In many different fields interactions between objects play a critical role in determining their behavior. Graph neural networks (GNNs) have emerged as a powerful tool for modeling interactions, although often at the cost of adding considerable complexity and latency. In this paper, we consider the problem of spatial interaction modeling in the context of predicting the motion of actors around autonomous vehicles, and investigate alternative approaches to GNNs. We revisit convolutions and show that they can demonstrate comparable performance to graph networks in modeling spatial interactions with lower latency, thus providing an effective and efficient alternative in time-critical systems. Moreover, we propose a novel interaction loss to further improve the interaction modeling of the considered methods.
A commonly-used representation for motion prediction of actors is a sequence of waypoints (comprising positions and orientations) for each actor at discrete future time-points. While this approach is simple and flexible, it can exhibit unrealistic higher-order derivatives (such as acceleration) and approximation errors at intermediate time steps. To address this issue we propose a simple and general representation for temporally continuous probabilistic trajectory prediction that is based on polynomial trajectory parameterization. We evaluate the proposed representation on supervised trajectory prediction tasks using two large self-driving data sets. The results show realistic higher-order derivatives and better accuracy at interpolated time-points, as well as the benefits of the inferred noise distributions over the trajectories. Extensive experimental studies based on existing state-of-the-art models demonstrate the effectiveness of the proposed approach relative to other representations in predicting the future motions of vehicle, bicyclist, and pedestrian traffic actors.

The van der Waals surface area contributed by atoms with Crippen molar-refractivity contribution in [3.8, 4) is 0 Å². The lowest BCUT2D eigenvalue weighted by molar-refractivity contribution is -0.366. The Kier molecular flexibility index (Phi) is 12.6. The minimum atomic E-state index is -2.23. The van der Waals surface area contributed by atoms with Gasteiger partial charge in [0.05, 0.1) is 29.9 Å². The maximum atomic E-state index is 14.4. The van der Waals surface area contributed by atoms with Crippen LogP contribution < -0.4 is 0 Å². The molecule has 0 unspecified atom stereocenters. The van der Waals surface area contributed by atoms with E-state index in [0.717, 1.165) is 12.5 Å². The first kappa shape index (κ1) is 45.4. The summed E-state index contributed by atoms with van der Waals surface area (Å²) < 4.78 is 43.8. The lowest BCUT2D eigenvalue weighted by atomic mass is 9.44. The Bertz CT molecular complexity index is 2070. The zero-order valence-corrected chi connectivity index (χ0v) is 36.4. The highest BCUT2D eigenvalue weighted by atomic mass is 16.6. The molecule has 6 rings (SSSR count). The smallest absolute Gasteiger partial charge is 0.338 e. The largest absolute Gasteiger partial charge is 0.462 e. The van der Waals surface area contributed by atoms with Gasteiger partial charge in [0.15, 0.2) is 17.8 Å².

Self-driving vehicles (SDVs) hold great potential for improving traffic safety and are poised to positively affect the quality of life of millions of people. One of the critical aspects of the autonomous technology is understanding and predicting future movement of vehicles surrounding the SDV. This work presents a deep-learning-based method for physically realistic motion prediction of such traffic actors. Previous work did not explicitly encode physical realism and instead relied on the models to learn the laws of physics directly from the data, potentially resulting in implausible trajectory predictions. To account for this issue we propose a method that seamlessly combines ideas from the AI with physically grounded vehicle motion models. In this way we employ best of the both worlds, coupling powerful learning models with strong physical guarantees for their outputs. The proposed approach is general, being applicable to any type of learning method. Extensive experiments using deep convnets on large-scale, real-world data strongly indicate its benefits, outperforming the existing state-of-the-art.